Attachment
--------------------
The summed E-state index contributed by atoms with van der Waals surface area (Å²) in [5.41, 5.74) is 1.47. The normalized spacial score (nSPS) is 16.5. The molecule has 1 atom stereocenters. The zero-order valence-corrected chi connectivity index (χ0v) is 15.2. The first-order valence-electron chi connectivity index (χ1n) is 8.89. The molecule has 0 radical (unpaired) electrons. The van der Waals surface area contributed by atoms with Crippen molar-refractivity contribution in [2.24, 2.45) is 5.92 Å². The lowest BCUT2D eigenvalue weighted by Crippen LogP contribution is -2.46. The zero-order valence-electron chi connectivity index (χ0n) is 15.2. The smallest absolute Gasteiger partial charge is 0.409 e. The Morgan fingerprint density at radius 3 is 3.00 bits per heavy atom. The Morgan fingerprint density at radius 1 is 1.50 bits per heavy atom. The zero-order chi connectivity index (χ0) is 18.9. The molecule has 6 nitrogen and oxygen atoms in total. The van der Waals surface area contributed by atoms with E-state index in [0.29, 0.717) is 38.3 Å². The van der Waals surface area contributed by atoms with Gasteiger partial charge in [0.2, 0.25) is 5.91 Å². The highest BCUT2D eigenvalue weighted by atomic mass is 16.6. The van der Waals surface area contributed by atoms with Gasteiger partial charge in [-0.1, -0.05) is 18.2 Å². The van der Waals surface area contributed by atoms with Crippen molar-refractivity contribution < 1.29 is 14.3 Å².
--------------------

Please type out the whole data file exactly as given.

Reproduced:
The summed E-state index contributed by atoms with van der Waals surface area (Å²) in [5.41, 5.74) is 1.47. The normalized spacial score (nSPS) is 16.5. The molecule has 1 atom stereocenters. The zero-order valence-corrected chi connectivity index (χ0v) is 15.2. The first-order valence-electron chi connectivity index (χ1n) is 8.89. The molecule has 0 radical (unpaired) electrons. The van der Waals surface area contributed by atoms with Crippen molar-refractivity contribution in [2.24, 2.45) is 5.92 Å². The lowest BCUT2D eigenvalue weighted by Crippen LogP contribution is -2.46. The zero-order valence-electron chi connectivity index (χ0n) is 15.2. The smallest absolute Gasteiger partial charge is 0.409 e. The Morgan fingerprint density at radius 3 is 3.00 bits per heavy atom. The Morgan fingerprint density at radius 1 is 1.50 bits per heavy atom. The zero-order chi connectivity index (χ0) is 18.9. The molecule has 6 nitrogen and oxygen atoms in total. The van der Waals surface area contributed by atoms with E-state index in [0.29, 0.717) is 38.3 Å². The van der Waals surface area contributed by atoms with Gasteiger partial charge in [0.2, 0.25) is 5.91 Å². The highest BCUT2D eigenvalue weighted by atomic mass is 16.6. The van der Waals surface area contributed by atoms with Gasteiger partial charge in [-0.1, -0.05) is 18.2 Å². The van der Waals surface area contributed by atoms with Crippen molar-refractivity contribution < 1.29 is 14.3 Å².